Steiner JF, Kramer AM, Eilertsen TB and Kowalsky JC. "Development and Validation of a Clinical Prediction Rule for Prolonged Nursing Home Residence after Hip Fracture." Journal of the American Geriatrics Society, 45(12): 15101514, 1997. Abstract available online.
Coleman EA, Kramer AM, Kowalsky JC, Steiner J, Hester E, Lin M, Eckhoff DG and Morgenstern N. "Outcomes and Utilization for Hip Fracture Patients Rehabilitated in Selected HMO and Fee-For-Service Systems." Unpublished.
Johnson M, Lin M, Kowalsky J, Steiner J, and Kramer AM. "Medical and Surgical Patients Receiving Post-Acute Rehabilitation: Characteristics and Outcomes." Unpublished.
Presentations and Testimony
Kramer AM. "Stroke Rehabilitation in Alternative Settings," at a meeting of the Association of Academic Physiatrists, January 1993, Naples, Fla.
Kramer AM, Steiner J, Kowalsky JC, Morgenstern N, Grigsby J, LaRocca C and Mays G. "Variation in Rehabilitation Care for Elderly Stroke Patients," at a meeting of the Gerontological Society of America, November 1993, New Orleans, La.
Kowalsky JC and Kramer AM. "Outcome Measurement for Geriatric Rehabilitation Approaches in HMO's," at the Annual Meeting of the Gerontological Society of America, November 1994, Atlanta, Ga.
Kramer AM, Eilertsen TB, Hrincevich CA and Schlenker RE. "Outcome and Cost-Effectiveness of Acute Inpatient Rehabilitation Relative to Medicare SNFs," at a meeting of the American Public Health Association, October 1995, San Diego, Calif.
Kramer AM. "Rehabilitation Care and Outcomes from the Patient's Perspective," at the Improving Health Care Outcomes Through Geriatric Rehabilitation Conference, May 1996, Boston, Mass.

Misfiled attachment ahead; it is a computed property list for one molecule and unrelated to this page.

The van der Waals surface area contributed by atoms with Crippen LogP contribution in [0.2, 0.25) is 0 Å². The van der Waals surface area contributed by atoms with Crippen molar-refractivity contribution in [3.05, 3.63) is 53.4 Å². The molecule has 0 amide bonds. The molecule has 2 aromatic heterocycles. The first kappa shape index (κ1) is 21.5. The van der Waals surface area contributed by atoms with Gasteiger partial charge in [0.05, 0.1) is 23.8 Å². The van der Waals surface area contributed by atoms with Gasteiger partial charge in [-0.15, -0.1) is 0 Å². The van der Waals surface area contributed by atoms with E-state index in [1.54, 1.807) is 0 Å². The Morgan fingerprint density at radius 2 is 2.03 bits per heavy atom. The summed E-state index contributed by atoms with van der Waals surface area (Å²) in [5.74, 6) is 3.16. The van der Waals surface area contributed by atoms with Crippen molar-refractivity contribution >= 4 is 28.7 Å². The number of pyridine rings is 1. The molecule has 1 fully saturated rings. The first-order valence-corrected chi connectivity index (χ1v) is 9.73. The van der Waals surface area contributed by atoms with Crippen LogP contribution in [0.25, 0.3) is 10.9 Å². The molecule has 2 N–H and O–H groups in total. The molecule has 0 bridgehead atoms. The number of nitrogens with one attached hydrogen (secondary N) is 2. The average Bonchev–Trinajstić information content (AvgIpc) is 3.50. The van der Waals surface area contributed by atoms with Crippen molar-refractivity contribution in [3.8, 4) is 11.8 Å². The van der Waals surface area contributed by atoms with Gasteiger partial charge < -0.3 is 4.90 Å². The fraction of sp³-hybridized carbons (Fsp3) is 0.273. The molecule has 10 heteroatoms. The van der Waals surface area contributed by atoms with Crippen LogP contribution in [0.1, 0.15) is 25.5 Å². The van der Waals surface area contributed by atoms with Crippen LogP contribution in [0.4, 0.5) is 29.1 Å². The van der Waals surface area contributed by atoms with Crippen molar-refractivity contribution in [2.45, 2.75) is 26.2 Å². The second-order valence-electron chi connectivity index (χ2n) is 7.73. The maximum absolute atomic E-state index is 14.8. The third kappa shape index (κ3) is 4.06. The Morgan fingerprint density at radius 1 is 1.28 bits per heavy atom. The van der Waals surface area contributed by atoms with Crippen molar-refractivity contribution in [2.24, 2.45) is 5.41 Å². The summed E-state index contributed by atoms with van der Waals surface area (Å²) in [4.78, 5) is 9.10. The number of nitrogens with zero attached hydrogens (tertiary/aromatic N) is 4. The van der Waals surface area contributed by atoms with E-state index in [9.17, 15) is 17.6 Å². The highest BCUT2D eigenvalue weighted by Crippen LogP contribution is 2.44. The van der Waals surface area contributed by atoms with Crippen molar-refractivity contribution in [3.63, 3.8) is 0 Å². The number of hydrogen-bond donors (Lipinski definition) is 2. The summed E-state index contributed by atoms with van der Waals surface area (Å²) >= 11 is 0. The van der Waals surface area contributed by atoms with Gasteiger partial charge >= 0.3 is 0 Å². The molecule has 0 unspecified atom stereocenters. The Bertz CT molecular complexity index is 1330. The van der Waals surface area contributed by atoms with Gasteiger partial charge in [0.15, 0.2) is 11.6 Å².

Kramer AM, Kowalsky JC, Eilertsen TB, Hester EJ and Steiner J. "Outcomes for Stroke and Hip fracture Patients in HMO and Fee-for-Service Systems," at Beyond the Water's Edge: Charting the Course of Managed Care for People with Disabilities Conference, sponsored by the Assistant Secretary for Planning and Evaluation, HCFA, November 1996, St. Michael's, Md.
LaRocca C, Kowalsky J, Steiner J and Kramer AM. "Medical and Surgical Patients Receiving Rehabilitation in HMO and Fee-for-Service Settings," at the Annual Meeting of the American Geriatrics Society, May 1997, Atlanta, Ga.
Kramer AM. "Effects of Rehabilitation on Functional Recovery," at the Rehabilitation 2000 Conference, September 1997, Washington, D.C.
Kramer AM. "Rehabilitation in Nursing Homes: Outcomes, Care, and Payment," at Case Mix: A Cornerstone of Quality Care Conference, September 1997, Cleveland, Ohio.
Kramer AM. "An Overview of Health Outcomes for Geriatric Patients with Stroke and Hip Fracture," at the 59th Annual Assembly, American Academy of Physical Medicine and Rehabilitation, November 1997, Atlanta, Ga.
Kramer AM. "Stroke Outcomes and Costs: A Comparison of Rehabilitation Settings," at the 23rd International Joint Conference on Stroke and Cerebral Circulation, February 1998, Orlando, Fla.
Kramer AM. "Innovations in Providing Rehabilitation for Stroke and Hip Fracture Patients," at the Kaiser Permanente Third Annual Interregional Conference on Aging, April 1998, Denver, Colo.
Johnson M, Lin M, Kowalsky J, Steiner J and Kramer AM. "Medical and Surgical Patients Receiving Post-Acute Rehabilitation: Characteristics and Outcomes," at the American Geriatrics Society Annual Meeting, May 1923, 1999, Philadelphia, Pa.
Kramer AM, Cahill Kowalsky J, Lin M, Grigsby J, Hughes R, Morgenstern N and Steiner J. "Outcomes and Utilization for Stroke Patients in Selected HMO and Fee-for-Service Systems," at UCHSC Geriatrics Grand Rounds, April 29, 1999, Denver, Colo.
Audio-Visuals and Computer Software
Training in the Use of the Behavioral Discontrol Scale (BDS), a 20-minute videotape. Denver, Colo.: Center for Health Services Research, 1993.
Report prepared by: Susan Basalla
Reviewed by: Richard Camer
Reviewed by: Molly McKaughan
Program Officer: Nancy Barrand